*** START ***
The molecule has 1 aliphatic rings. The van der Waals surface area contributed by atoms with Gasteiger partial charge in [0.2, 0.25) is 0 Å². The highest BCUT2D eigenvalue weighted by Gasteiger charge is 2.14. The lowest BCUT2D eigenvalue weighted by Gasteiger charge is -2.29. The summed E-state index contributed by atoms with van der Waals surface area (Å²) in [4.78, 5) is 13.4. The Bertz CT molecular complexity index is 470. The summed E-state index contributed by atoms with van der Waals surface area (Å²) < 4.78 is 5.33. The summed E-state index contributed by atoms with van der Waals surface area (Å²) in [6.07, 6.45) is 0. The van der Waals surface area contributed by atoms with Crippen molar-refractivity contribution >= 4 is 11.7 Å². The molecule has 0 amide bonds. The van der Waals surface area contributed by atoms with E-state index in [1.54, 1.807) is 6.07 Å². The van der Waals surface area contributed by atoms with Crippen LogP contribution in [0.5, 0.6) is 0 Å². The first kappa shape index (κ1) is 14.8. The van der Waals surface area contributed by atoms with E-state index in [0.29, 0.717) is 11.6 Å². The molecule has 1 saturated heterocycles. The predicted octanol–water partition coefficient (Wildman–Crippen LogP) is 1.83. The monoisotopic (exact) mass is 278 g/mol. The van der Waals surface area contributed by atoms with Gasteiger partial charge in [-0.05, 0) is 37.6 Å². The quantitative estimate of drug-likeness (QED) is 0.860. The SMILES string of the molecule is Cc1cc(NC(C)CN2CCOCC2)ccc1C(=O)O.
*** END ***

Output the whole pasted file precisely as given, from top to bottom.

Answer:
The molecule has 1 aliphatic rings. The van der Waals surface area contributed by atoms with Gasteiger partial charge in [0.2, 0.25) is 0 Å². The highest BCUT2D eigenvalue weighted by Gasteiger charge is 2.14. The lowest BCUT2D eigenvalue weighted by Gasteiger charge is -2.29. The summed E-state index contributed by atoms with van der Waals surface area (Å²) in [4.78, 5) is 13.4. The Bertz CT molecular complexity index is 470. The summed E-state index contributed by atoms with van der Waals surface area (Å²) < 4.78 is 5.33. The summed E-state index contributed by atoms with van der Waals surface area (Å²) in [6.07, 6.45) is 0. The van der Waals surface area contributed by atoms with Crippen molar-refractivity contribution >= 4 is 11.7 Å². The molecule has 0 amide bonds. The van der Waals surface area contributed by atoms with E-state index in [1.54, 1.807) is 6.07 Å². The van der Waals surface area contributed by atoms with Crippen LogP contribution in [0.5, 0.6) is 0 Å². The first kappa shape index (κ1) is 14.8. The van der Waals surface area contributed by atoms with E-state index in [0.29, 0.717) is 11.6 Å². The molecule has 1 saturated heterocycles. The predicted octanol–water partition coefficient (Wildman–Crippen LogP) is 1.83. The monoisotopic (exact) mass is 278 g/mol. The van der Waals surface area contributed by atoms with Gasteiger partial charge in [-0.05, 0) is 37.6 Å². The quantitative estimate of drug-likeness (QED) is 0.860. The SMILES string of the molecule is Cc1cc(NC(C)CN2CCOCC2)ccc1C(=O)O.